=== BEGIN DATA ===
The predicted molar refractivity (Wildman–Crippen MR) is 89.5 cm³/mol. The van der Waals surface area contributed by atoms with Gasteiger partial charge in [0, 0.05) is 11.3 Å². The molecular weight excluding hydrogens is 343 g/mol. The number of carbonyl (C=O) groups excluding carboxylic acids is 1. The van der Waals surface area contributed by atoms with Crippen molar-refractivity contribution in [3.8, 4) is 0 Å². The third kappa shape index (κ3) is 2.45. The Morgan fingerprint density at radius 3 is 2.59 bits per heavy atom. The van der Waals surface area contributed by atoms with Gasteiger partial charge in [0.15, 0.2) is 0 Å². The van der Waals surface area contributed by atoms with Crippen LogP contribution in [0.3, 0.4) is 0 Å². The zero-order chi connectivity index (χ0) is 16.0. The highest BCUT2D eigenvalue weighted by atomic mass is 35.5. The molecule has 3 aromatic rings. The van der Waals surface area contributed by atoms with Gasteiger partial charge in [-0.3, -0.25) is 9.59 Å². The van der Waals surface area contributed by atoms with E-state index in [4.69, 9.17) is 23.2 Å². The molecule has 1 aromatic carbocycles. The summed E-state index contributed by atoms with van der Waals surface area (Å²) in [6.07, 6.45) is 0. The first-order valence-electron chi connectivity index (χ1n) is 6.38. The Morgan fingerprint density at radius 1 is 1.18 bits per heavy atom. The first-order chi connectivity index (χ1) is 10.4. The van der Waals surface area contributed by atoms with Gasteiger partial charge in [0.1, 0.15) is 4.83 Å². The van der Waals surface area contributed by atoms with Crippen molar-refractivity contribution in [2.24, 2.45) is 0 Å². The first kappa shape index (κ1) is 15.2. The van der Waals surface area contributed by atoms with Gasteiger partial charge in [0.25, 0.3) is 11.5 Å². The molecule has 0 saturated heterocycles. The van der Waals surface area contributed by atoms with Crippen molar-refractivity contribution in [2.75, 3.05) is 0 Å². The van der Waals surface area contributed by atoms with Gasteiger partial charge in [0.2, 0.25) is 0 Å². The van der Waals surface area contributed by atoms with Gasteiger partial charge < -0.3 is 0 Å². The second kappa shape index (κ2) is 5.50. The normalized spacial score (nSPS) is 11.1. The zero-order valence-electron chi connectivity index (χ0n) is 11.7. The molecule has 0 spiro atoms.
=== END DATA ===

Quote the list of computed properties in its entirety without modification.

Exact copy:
The predicted molar refractivity (Wildman–Crippen MR) is 89.5 cm³/mol. The van der Waals surface area contributed by atoms with Gasteiger partial charge in [0, 0.05) is 11.3 Å². The molecular weight excluding hydrogens is 343 g/mol. The number of carbonyl (C=O) groups excluding carboxylic acids is 1. The van der Waals surface area contributed by atoms with Crippen molar-refractivity contribution in [3.8, 4) is 0 Å². The third kappa shape index (κ3) is 2.45. The Morgan fingerprint density at radius 3 is 2.59 bits per heavy atom. The van der Waals surface area contributed by atoms with Gasteiger partial charge in [0.15, 0.2) is 0 Å². The van der Waals surface area contributed by atoms with Crippen LogP contribution in [0.3, 0.4) is 0 Å². The zero-order chi connectivity index (χ0) is 16.0. The highest BCUT2D eigenvalue weighted by atomic mass is 35.5. The molecule has 3 aromatic rings. The van der Waals surface area contributed by atoms with Gasteiger partial charge in [-0.3, -0.25) is 9.59 Å². The van der Waals surface area contributed by atoms with E-state index in [4.69, 9.17) is 23.2 Å². The molecule has 1 aromatic carbocycles. The summed E-state index contributed by atoms with van der Waals surface area (Å²) in [6.07, 6.45) is 0. The first-order valence-electron chi connectivity index (χ1n) is 6.38. The Morgan fingerprint density at radius 1 is 1.18 bits per heavy atom. The first-order chi connectivity index (χ1) is 10.4. The van der Waals surface area contributed by atoms with Gasteiger partial charge in [0.1, 0.15) is 4.83 Å². The van der Waals surface area contributed by atoms with Crippen molar-refractivity contribution in [2.24, 2.45) is 0 Å². The first kappa shape index (κ1) is 15.2. The van der Waals surface area contributed by atoms with Gasteiger partial charge in [0.25, 0.3) is 11.5 Å². The molecule has 0 saturated heterocycles. The van der Waals surface area contributed by atoms with Crippen molar-refractivity contribution in [2.75, 3.05) is 0 Å². The van der Waals surface area contributed by atoms with Gasteiger partial charge in [0.2, 0.25) is 0 Å². The van der Waals surface area contributed by atoms with Gasteiger partial charge < -0.3 is 0 Å². The second kappa shape index (κ2) is 5.50. The normalized spacial score (nSPS) is 11.1. The zero-order valence-electron chi connectivity index (χ0n) is 11.7. The molecule has 0 spiro atoms.